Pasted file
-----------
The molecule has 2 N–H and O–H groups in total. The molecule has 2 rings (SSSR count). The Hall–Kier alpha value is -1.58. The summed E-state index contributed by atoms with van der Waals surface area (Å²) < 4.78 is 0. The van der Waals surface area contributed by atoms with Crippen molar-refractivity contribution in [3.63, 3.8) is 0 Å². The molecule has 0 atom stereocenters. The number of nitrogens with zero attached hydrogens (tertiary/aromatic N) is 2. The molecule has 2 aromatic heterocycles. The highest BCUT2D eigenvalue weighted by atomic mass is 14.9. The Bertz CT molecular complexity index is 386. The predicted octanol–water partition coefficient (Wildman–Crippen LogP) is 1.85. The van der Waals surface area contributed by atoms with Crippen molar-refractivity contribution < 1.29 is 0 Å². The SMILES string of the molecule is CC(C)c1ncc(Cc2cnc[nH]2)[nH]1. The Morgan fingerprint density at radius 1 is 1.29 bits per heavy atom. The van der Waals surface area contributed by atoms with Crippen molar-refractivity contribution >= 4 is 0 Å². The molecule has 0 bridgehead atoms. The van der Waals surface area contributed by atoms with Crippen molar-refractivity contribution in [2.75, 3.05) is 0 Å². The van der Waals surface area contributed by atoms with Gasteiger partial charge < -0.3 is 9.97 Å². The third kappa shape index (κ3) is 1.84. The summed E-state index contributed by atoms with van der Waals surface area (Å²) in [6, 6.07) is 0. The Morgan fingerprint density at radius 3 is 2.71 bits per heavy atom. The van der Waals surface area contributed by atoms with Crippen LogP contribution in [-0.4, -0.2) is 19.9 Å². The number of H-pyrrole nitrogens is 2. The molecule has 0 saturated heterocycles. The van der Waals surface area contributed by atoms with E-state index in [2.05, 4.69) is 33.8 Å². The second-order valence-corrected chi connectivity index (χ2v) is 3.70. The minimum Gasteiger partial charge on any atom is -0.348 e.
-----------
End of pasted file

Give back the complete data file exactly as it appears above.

The molecule has 2 N–H and O–H groups in total. The molecule has 2 rings (SSSR count). The Hall–Kier alpha value is -1.58. The summed E-state index contributed by atoms with van der Waals surface area (Å²) < 4.78 is 0. The van der Waals surface area contributed by atoms with Crippen molar-refractivity contribution in [3.63, 3.8) is 0 Å². The molecule has 0 atom stereocenters. The number of nitrogens with zero attached hydrogens (tertiary/aromatic N) is 2. The molecule has 2 aromatic heterocycles. The highest BCUT2D eigenvalue weighted by atomic mass is 14.9. The Bertz CT molecular complexity index is 386. The predicted octanol–water partition coefficient (Wildman–Crippen LogP) is 1.85. The van der Waals surface area contributed by atoms with Crippen molar-refractivity contribution < 1.29 is 0 Å². The SMILES string of the molecule is CC(C)c1ncc(Cc2cnc[nH]2)[nH]1. The Morgan fingerprint density at radius 1 is 1.29 bits per heavy atom. The van der Waals surface area contributed by atoms with Crippen molar-refractivity contribution >= 4 is 0 Å². The molecule has 0 bridgehead atoms. The van der Waals surface area contributed by atoms with Crippen molar-refractivity contribution in [2.75, 3.05) is 0 Å². The van der Waals surface area contributed by atoms with Gasteiger partial charge < -0.3 is 9.97 Å². The third kappa shape index (κ3) is 1.84. The summed E-state index contributed by atoms with van der Waals surface area (Å²) in [6, 6.07) is 0. The Morgan fingerprint density at radius 3 is 2.71 bits per heavy atom. The van der Waals surface area contributed by atoms with Crippen LogP contribution in [-0.4, -0.2) is 19.9 Å². The number of H-pyrrole nitrogens is 2. The molecule has 0 saturated heterocycles. The van der Waals surface area contributed by atoms with E-state index in [2.05, 4.69) is 33.8 Å². The second-order valence-corrected chi connectivity index (χ2v) is 3.70. The minimum Gasteiger partial charge on any atom is -0.348 e.